Phase 1/2 clinical study is evaluating Myrtelle’s first-of-its-kind proprietary adeno-associated virus (rAAV) vector designed to enable targeting of oligodendrocytes

Eight patients have been treated in the ongoing Phase 1/2 First-in-Human clinical trial with favorable findings observed to date

Assessments of all treated patients through three-months of follow-up show improvements in neuroimaging and functional scales

WAKEFIELD, MA, USA I January 09, 2023 IMyrtelle Inc. (“Myrtelle” or the “Company”), a gene therapy company focused on developing transformative treatments for neurodegenerative diseases, today announced updated initial findings of the 8 patients treated with the Company’s recombinant adeno-associated virus (rAAV) vector-based investigational gene therapy for open-label Phase 1/2 First-in-Human (FIH) clinical trial for Canavan disease (CD), a fatal genetic disorder in children. Early data from the study, being conducted at Dayton Children’s Hospital (Dayton, Ohio), at three months following gene therapy treatment have shown encouraging results to date.

Assessments for all 8 patients through their three-month follow-up visits have shown increases in white matter, grey matter, and total brain volumes within three months and reduction in the volume of cerebrospinal fluid (CSF) in most patients by magnetic resonance imaging (MRI). Additionally, clinical measurements of motor and cognitive function using the Gross Motor Function Measure (GMFM) and Mullen Scales of Early Learning (MSEL) tools have demonstrated improvements across several domains. The observed improvements following gene therapy are in contrast to the continuous clinical decline expected for untreated CD patients. The first three patients treated with the gene therapy in cohort one are now at least 18 months post therapy. As announced previously, assessments of these initial three patients at later time points also showed improvements on imaging and validated functional scale measurements. No serious drug-related adverse events have been observed in treated patients to date.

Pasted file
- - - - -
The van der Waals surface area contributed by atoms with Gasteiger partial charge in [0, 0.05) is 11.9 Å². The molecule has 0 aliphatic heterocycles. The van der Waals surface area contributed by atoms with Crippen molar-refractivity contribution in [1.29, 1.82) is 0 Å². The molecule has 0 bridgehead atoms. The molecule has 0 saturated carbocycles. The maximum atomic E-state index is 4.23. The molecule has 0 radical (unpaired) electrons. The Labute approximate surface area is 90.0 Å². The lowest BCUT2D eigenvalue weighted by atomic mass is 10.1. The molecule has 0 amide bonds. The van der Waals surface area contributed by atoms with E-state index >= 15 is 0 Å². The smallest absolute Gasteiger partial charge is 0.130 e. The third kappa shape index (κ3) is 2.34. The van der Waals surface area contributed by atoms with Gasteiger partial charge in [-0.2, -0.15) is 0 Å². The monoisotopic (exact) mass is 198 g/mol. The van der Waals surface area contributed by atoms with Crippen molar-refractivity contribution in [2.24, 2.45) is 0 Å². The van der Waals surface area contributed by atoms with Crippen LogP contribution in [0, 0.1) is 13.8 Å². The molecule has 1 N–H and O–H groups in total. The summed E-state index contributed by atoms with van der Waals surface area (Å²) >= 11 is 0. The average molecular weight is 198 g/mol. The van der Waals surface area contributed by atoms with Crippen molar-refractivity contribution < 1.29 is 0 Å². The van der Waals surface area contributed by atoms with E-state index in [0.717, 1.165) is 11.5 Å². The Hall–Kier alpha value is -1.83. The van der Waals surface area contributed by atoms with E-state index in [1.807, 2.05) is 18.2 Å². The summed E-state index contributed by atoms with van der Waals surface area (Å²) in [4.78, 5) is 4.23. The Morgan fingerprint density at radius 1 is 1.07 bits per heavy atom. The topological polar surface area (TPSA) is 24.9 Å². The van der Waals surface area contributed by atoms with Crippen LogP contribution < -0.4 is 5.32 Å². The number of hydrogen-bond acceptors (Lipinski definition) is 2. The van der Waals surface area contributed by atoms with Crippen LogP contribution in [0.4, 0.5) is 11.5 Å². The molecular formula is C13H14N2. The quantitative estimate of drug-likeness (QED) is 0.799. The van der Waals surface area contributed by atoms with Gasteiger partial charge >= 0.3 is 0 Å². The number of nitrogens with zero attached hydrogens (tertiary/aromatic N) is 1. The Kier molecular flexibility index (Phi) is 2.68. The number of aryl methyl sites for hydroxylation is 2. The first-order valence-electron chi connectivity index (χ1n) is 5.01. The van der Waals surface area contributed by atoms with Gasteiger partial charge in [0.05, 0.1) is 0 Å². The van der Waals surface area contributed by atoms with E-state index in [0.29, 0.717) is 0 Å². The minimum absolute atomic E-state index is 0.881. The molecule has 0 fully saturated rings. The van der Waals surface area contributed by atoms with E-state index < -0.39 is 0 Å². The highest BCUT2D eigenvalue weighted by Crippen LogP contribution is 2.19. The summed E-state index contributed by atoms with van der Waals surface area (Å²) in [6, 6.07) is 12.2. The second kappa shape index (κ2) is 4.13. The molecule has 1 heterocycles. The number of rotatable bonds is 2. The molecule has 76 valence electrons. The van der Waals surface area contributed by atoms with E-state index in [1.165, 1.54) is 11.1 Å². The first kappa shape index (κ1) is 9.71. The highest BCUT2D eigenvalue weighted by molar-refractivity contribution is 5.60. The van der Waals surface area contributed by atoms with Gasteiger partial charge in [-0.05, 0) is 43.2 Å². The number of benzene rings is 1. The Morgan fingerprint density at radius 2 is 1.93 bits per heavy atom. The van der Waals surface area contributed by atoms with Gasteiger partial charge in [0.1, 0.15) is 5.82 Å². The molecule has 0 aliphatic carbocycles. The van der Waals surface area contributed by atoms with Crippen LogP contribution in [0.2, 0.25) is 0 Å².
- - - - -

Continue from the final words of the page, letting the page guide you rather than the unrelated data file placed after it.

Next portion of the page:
Myrtelle’s FIH trial utilizes the Company’s proprietary rAAV vector to directly target oligodendrocytes, the brain cells affected in CD which are responsible for producing myelin – the insulating material that enables proper neuronal function. In CD, normal brain development is impaired due to a mutation in the gene that encodes the enzyme Aspartoacylase (ASPA). The deficiency of ASPA enzyme results in multiple biochemical and anatomic changes, including the inability to metabolize N-Acetylaspartate (NAA) which in turn causes abnormal accumulation of NAA and deficiency of downstream metabolites, leading to impaired bioenergetics and abnormal brain development. The oligodendrocyte-targeting rAAV vector-based gene therapy is intended to restore ASPA function and hence the metabolism of NAA and brain development in patients with CD.

“The early results to date in patients treated in Myrtelle’s Phase 1/2 clinical trial are encouraging. The available evidence suggests the delivered gene therapy is, within three months, rapidly eliciting its intended effect. Given these data, we are encouraged to continue tracking these treated patients and to advance development of the candidate gene therapy to bring this potential treatment options to CD patients,” commented Rob Lober, MD, Principal Investigator on the Phase 1/2 study and Attending Neurosurgeon at Dayton Children’s Hospital and Associate Professor of Pediatrics at Wright State University Boonshoft School of Medicine.

Myrtelle has previously announced that rAAV-Olig001-ASPA has received Orphan Drug, Rare Pediatric Disease, and Fast Track designations from the US Food and Drug Administration as well as Orphan Drug Designation and Advanced Therapeutic Medicinal Product classification from the European Medicines Agency.


Myrtelle Inc. is a gene therapy company focused on developing transformative treatments for neurodegenerative diseases. The company has a proprietary platform, intellectual property, and portfolio of programs and technologies supporting innovative gene therapy approaches for neurodegenerative diseases. Myrtelle has an exclusive worldwide licensing agreement with Pfizer Inc. for its Canavan disease program. For more information, please visit the Company’s website at:


Canavan disease (CD) is a fatal childhood genetic brain disease in which mutations in the Aspartoacylase gene (ASPA) prevent the normal expression of Aspartoacylase (ASPA), a critical enzyme produced in oligodendrocytes that breaks down the neurochemical N-Acetylaspartate (NAA). When not properly metabolized by oligodendrocytes, NAA accumulates in the brain and negatively affects bioenergetics, myelin production, and brain health. Patients with CD are impacted at birth but may appear normal until several months old when symptoms begin to develop. Poor head control, abnormally large head size, difficulty in eye tracking, excessive irritability, severely diminished muscle tone, and delays in reaching motor milestones, such as rolling, sitting, and walking, are the typical initial manifestations of CD. As the disease progresses, seizures, spasticity, difficulties in swallowing, and overall muscle deterioration emerge with most affected children developing life-threatening complications by approximately 10 years of age. Currently, there are no cures for CD, and only palliative treatments are available.

More information on Myrtelle’s clinical trial in Canavan disease can be found on under the identifier NCT04833907 or by emailing

SOURCE: Myrtelle